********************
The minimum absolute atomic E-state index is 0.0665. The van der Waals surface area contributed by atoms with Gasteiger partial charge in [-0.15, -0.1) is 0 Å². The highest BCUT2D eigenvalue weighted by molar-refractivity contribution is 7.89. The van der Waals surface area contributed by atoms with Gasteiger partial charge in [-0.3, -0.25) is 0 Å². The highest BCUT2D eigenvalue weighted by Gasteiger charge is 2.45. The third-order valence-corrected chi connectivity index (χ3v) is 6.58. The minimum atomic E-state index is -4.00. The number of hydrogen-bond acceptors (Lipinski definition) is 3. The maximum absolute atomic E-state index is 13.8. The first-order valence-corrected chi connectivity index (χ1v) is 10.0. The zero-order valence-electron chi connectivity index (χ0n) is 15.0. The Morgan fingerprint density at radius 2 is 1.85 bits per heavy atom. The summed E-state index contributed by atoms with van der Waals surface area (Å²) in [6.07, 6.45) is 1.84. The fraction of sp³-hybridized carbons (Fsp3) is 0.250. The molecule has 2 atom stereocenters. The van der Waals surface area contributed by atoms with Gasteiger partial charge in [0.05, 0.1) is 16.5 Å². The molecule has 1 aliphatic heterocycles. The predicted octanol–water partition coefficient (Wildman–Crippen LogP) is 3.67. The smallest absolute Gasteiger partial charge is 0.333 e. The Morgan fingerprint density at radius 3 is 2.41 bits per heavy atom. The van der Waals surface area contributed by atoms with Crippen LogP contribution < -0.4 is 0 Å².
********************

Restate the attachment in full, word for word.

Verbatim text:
The minimum absolute atomic E-state index is 0.0665. The van der Waals surface area contributed by atoms with Gasteiger partial charge in [-0.15, -0.1) is 0 Å². The highest BCUT2D eigenvalue weighted by molar-refractivity contribution is 7.89. The van der Waals surface area contributed by atoms with Gasteiger partial charge in [-0.3, -0.25) is 0 Å². The highest BCUT2D eigenvalue weighted by Gasteiger charge is 2.45. The third-order valence-corrected chi connectivity index (χ3v) is 6.58. The minimum atomic E-state index is -4.00. The number of hydrogen-bond acceptors (Lipinski definition) is 3. The maximum absolute atomic E-state index is 13.8. The first-order valence-corrected chi connectivity index (χ1v) is 10.0. The zero-order valence-electron chi connectivity index (χ0n) is 15.0. The Morgan fingerprint density at radius 2 is 1.85 bits per heavy atom. The summed E-state index contributed by atoms with van der Waals surface area (Å²) in [6.07, 6.45) is 1.84. The fraction of sp³-hybridized carbons (Fsp3) is 0.250. The molecule has 2 atom stereocenters. The van der Waals surface area contributed by atoms with Gasteiger partial charge in [0.05, 0.1) is 16.5 Å². The molecule has 1 aliphatic heterocycles. The predicted octanol–water partition coefficient (Wildman–Crippen LogP) is 3.67. The smallest absolute Gasteiger partial charge is 0.333 e. The Morgan fingerprint density at radius 3 is 2.41 bits per heavy atom. The van der Waals surface area contributed by atoms with Crippen LogP contribution < -0.4 is 0 Å².